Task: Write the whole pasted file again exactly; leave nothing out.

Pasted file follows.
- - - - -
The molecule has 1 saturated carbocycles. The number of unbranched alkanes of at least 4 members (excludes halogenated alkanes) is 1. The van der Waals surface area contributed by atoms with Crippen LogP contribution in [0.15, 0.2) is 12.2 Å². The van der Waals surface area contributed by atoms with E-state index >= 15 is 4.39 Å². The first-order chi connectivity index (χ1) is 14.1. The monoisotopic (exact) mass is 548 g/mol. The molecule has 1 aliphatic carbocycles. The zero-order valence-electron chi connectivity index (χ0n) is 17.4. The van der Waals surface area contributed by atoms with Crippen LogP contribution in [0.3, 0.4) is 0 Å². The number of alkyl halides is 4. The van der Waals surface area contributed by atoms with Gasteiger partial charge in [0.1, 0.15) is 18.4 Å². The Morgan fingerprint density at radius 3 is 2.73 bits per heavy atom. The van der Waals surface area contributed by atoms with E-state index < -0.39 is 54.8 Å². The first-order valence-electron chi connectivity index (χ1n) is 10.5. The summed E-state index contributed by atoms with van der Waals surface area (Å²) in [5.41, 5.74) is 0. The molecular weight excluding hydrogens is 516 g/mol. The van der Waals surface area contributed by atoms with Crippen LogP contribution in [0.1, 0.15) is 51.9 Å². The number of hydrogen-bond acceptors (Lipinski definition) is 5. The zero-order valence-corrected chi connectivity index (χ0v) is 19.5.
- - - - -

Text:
The molecule has 1 saturated carbocycles. The number of unbranched alkanes of at least 4 members (excludes halogenated alkanes) is 1. The van der Waals surface area contributed by atoms with Crippen LogP contribution in [0.15, 0.2) is 12.2 Å². The van der Waals surface area contributed by atoms with E-state index >= 15 is 4.39 Å². The first-order chi connectivity index (χ1) is 14.1. The monoisotopic (exact) mass is 548 g/mol. The molecule has 1 aliphatic carbocycles. The zero-order valence-electron chi connectivity index (χ0n) is 17.4. The van der Waals surface area contributed by atoms with Crippen LogP contribution in [0.3, 0.4) is 0 Å². The number of alkyl halides is 4. The van der Waals surface area contributed by atoms with Gasteiger partial charge in [0.1, 0.15) is 18.4 Å². The Morgan fingerprint density at radius 3 is 2.73 bits per heavy atom. The van der Waals surface area contributed by atoms with E-state index < -0.39 is 54.8 Å². The first-order valence-electron chi connectivity index (χ1n) is 10.5. The summed E-state index contributed by atoms with van der Waals surface area (Å²) in [5.41, 5.74) is 0. The molecular weight excluding hydrogens is 516 g/mol. The van der Waals surface area contributed by atoms with Crippen LogP contribution in [0.1, 0.15) is 51.9 Å². The number of hydrogen-bond acceptors (Lipinski definition) is 5. The zero-order valence-corrected chi connectivity index (χ0v) is 19.5.